As I researched and wrote schema’s I realized I was writing
<schema xmlns="http://www.w3.org/2001/XMLSchema" targetNamespace="http://www.w3.org/2001/XMLSchema" elementFormDefault="qualified" >
What was wrong with that you might be asking? Well for starters I had no idea what the attribute elementFormDefault did. I had been writing it over and over without knowing what it did just that it worked, this was just asking for trouble. So I did some research and more research. It finally all came together and I figured I would share my findings for everyone to enjoy.
elementFormDefault is an attribute of the schema tag. It is used, in a way, with the targetNamespace attribute of that schema tag. The targetNamespace attribute does what it sounds like it does, it specifies the location of the namespace being used. The two values for elementFormDefault attribute, qualifed and unqualified. Depending on the value of elementFormDefault, the namespace will either be used for all of the elements in the XML document or it will not. If the form is qualified, all of the elements in the XML document use the targetNamespace. If the form is unqualified the elements belong to no namespace unless they are explicitly specified. You would do this inline by adding the attribute form=”qualified” to the element you would like to be included in the namespace. An example of this would be:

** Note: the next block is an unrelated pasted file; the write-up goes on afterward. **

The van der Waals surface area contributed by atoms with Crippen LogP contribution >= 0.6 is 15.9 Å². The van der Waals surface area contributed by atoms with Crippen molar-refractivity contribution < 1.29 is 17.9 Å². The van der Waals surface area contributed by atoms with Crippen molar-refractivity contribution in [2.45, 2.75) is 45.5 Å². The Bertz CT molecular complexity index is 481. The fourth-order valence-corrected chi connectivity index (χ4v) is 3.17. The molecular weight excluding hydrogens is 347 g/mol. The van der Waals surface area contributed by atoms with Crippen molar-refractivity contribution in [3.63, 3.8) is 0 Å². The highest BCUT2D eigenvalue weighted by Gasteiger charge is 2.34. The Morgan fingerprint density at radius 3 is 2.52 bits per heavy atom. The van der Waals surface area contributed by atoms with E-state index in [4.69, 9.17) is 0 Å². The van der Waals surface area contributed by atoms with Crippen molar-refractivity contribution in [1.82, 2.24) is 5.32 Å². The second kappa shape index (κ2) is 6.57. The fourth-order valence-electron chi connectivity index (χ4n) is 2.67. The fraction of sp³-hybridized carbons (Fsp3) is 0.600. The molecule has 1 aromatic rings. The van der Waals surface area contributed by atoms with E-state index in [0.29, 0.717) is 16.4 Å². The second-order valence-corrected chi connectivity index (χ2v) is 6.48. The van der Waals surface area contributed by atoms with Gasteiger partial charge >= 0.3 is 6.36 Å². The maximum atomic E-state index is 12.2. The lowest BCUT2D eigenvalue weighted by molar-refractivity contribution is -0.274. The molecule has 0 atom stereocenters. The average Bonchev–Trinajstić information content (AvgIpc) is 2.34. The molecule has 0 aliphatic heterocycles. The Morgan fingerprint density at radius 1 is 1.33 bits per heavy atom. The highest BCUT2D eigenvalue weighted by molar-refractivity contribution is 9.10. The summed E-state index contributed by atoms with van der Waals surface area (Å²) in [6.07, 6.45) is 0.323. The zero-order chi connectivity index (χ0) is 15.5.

<element name="assignment" type="stringo" minOccurs="0" maxOccurs="unbounded" form="qualified">
So to conclude, there aren’t too many scenarios where you would want to set elementFormDefault=”unqualified”, just know it is out there.
“The only source of knowledge is experience”